About Joint Attention
What is Joint Attention?
When one person purposefully coordinates his or her focus of attention with that of another person, we refer to the behavior as “joint attention.” Joint attention involves two people paying attention to the same thing, intentionally and for social reasons. Imagine, for example, that a teacher points to her desk and says to a child, “Look at that big apple.” The child looks at the place the teacher has pointed and sees the apple. In this situation, the teacher and the child have engaged in joint attention—that is, they shared attention to the apple on purpose.
Why is Joint Attention Important?
Children who are learning social and communication skills in a typical way will often show examples of joint attention from the time they are 12 months old. Joint attention is important in helping people communicate with each other all through life. Children with autism have a hard time with this kind of communication. For these children, delays in developing joint attention skills lead to delays in developing language. And we all know how important language is to everyday life. Children with autism who are able to use spoken language by the age of five generally have better success in school, in social relationships, and in their adult lives than children who do not get to that level of communication skills as preschoolers.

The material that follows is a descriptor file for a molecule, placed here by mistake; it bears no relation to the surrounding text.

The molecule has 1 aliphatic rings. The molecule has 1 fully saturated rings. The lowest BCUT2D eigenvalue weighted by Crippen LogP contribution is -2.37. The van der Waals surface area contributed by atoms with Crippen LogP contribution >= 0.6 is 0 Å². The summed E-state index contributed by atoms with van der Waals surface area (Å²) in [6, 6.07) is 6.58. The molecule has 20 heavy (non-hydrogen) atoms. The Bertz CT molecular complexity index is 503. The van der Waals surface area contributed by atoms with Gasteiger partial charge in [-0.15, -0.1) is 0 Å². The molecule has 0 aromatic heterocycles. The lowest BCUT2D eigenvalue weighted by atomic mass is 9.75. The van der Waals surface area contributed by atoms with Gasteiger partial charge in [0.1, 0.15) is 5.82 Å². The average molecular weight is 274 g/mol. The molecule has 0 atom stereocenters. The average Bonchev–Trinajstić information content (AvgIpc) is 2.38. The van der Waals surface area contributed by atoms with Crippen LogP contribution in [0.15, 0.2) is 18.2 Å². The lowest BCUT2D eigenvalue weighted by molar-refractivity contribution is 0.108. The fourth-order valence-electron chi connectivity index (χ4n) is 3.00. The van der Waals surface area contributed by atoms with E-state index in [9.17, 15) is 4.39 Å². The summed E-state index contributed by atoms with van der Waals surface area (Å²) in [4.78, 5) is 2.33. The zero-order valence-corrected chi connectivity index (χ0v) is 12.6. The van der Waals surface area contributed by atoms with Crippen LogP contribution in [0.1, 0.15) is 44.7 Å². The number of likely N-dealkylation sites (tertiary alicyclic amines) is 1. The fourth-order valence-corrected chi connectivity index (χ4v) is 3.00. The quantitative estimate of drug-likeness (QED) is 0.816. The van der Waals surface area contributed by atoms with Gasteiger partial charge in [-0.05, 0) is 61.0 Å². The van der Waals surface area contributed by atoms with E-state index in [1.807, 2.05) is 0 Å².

Intervention Can Help
Exciting research has shown that preschool children with autism can learn joint attention and symbolic play skills and these skills will help them later in life. For example, learning joint attention and symbolic play skills in the preschool years has been shown to lead to much better language skills for children with autism. Better language skills, in turn, mean better social skills with adults and other children, higher academic performance, and better success in work and independent living as an adult. ASAP is designed to help teachers, therapists, and parents teach these skills to preschool children with autism.